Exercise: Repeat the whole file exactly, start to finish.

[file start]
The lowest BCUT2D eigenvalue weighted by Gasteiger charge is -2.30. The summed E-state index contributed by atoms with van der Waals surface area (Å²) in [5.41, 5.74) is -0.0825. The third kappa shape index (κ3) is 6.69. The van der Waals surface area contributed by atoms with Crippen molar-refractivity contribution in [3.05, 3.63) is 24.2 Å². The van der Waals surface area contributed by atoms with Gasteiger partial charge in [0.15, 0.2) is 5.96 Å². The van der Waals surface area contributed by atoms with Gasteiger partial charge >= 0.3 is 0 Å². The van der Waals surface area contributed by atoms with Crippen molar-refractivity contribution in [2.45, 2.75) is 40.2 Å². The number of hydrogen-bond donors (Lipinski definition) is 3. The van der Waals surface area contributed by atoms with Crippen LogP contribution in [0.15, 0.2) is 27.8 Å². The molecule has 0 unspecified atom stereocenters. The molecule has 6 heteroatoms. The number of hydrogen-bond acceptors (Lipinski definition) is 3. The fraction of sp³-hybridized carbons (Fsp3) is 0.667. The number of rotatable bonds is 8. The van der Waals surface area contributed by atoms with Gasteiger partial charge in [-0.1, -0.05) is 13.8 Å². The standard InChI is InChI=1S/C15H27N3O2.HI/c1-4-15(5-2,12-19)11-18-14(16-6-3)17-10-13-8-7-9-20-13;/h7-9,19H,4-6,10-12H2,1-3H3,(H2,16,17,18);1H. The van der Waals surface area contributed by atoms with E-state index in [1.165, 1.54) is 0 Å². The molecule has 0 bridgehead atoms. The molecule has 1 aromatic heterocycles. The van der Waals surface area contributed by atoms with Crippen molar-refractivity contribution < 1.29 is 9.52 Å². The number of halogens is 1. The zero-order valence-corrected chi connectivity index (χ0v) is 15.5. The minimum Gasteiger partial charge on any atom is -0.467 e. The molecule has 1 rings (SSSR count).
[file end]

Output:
The lowest BCUT2D eigenvalue weighted by Gasteiger charge is -2.30. The summed E-state index contributed by atoms with van der Waals surface area (Å²) in [5.41, 5.74) is -0.0825. The third kappa shape index (κ3) is 6.69. The van der Waals surface area contributed by atoms with Crippen molar-refractivity contribution in [3.05, 3.63) is 24.2 Å². The van der Waals surface area contributed by atoms with Gasteiger partial charge in [0.15, 0.2) is 5.96 Å². The van der Waals surface area contributed by atoms with Gasteiger partial charge >= 0.3 is 0 Å². The van der Waals surface area contributed by atoms with Crippen molar-refractivity contribution in [2.45, 2.75) is 40.2 Å². The number of hydrogen-bond donors (Lipinski definition) is 3. The van der Waals surface area contributed by atoms with Crippen LogP contribution in [0.15, 0.2) is 27.8 Å². The molecule has 0 unspecified atom stereocenters. The molecule has 6 heteroatoms. The number of hydrogen-bond acceptors (Lipinski definition) is 3. The fraction of sp³-hybridized carbons (Fsp3) is 0.667. The number of rotatable bonds is 8. The van der Waals surface area contributed by atoms with Gasteiger partial charge in [-0.1, -0.05) is 13.8 Å². The standard InChI is InChI=1S/C15H27N3O2.HI/c1-4-15(5-2,12-19)11-18-14(16-6-3)17-10-13-8-7-9-20-13;/h7-9,19H,4-6,10-12H2,1-3H3,(H2,16,17,18);1H. The van der Waals surface area contributed by atoms with E-state index in [1.165, 1.54) is 0 Å². The molecule has 0 bridgehead atoms. The molecule has 1 aromatic heterocycles. The van der Waals surface area contributed by atoms with Crippen molar-refractivity contribution < 1.29 is 9.52 Å². The number of halogens is 1. The zero-order valence-corrected chi connectivity index (χ0v) is 15.5. The minimum Gasteiger partial charge on any atom is -0.467 e. The molecule has 1 rings (SSSR count).